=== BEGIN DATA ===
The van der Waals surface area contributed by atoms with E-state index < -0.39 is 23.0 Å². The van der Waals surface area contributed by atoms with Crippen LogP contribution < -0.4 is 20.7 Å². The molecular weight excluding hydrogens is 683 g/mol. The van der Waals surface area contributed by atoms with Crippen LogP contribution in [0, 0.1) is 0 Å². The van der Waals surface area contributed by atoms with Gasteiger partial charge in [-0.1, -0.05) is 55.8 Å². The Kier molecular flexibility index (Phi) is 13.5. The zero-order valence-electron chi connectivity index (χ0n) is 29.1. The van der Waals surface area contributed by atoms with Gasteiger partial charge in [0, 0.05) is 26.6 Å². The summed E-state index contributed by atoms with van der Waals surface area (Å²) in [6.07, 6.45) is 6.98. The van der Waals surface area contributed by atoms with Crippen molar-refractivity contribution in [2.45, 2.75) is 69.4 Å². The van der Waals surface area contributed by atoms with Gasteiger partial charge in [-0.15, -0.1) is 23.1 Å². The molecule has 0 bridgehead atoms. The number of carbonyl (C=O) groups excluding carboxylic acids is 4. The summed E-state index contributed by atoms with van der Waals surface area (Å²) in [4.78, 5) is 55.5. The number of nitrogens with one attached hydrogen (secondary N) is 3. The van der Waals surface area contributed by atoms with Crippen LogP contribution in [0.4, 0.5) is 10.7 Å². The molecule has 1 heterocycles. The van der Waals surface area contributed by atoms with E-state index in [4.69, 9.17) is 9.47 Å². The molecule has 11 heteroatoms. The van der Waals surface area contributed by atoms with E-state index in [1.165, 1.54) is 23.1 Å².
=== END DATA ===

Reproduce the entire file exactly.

The van der Waals surface area contributed by atoms with E-state index < -0.39 is 23.0 Å². The van der Waals surface area contributed by atoms with Crippen LogP contribution < -0.4 is 20.7 Å². The molecular weight excluding hydrogens is 683 g/mol. The van der Waals surface area contributed by atoms with Crippen LogP contribution in [0, 0.1) is 0 Å². The van der Waals surface area contributed by atoms with Gasteiger partial charge in [-0.1, -0.05) is 55.8 Å². The Kier molecular flexibility index (Phi) is 13.5. The zero-order valence-electron chi connectivity index (χ0n) is 29.1. The van der Waals surface area contributed by atoms with Gasteiger partial charge in [0, 0.05) is 26.6 Å². The summed E-state index contributed by atoms with van der Waals surface area (Å²) in [6.07, 6.45) is 6.98. The van der Waals surface area contributed by atoms with Crippen molar-refractivity contribution in [2.45, 2.75) is 69.4 Å². The van der Waals surface area contributed by atoms with Gasteiger partial charge in [-0.15, -0.1) is 23.1 Å². The molecule has 0 bridgehead atoms. The number of carbonyl (C=O) groups excluding carboxylic acids is 4. The summed E-state index contributed by atoms with van der Waals surface area (Å²) in [4.78, 5) is 55.5. The number of nitrogens with one attached hydrogen (secondary N) is 3. The van der Waals surface area contributed by atoms with Crippen LogP contribution in [0.4, 0.5) is 10.7 Å². The molecule has 1 heterocycles. The van der Waals surface area contributed by atoms with E-state index in [4.69, 9.17) is 9.47 Å². The molecule has 11 heteroatoms. The van der Waals surface area contributed by atoms with E-state index in [1.165, 1.54) is 23.1 Å².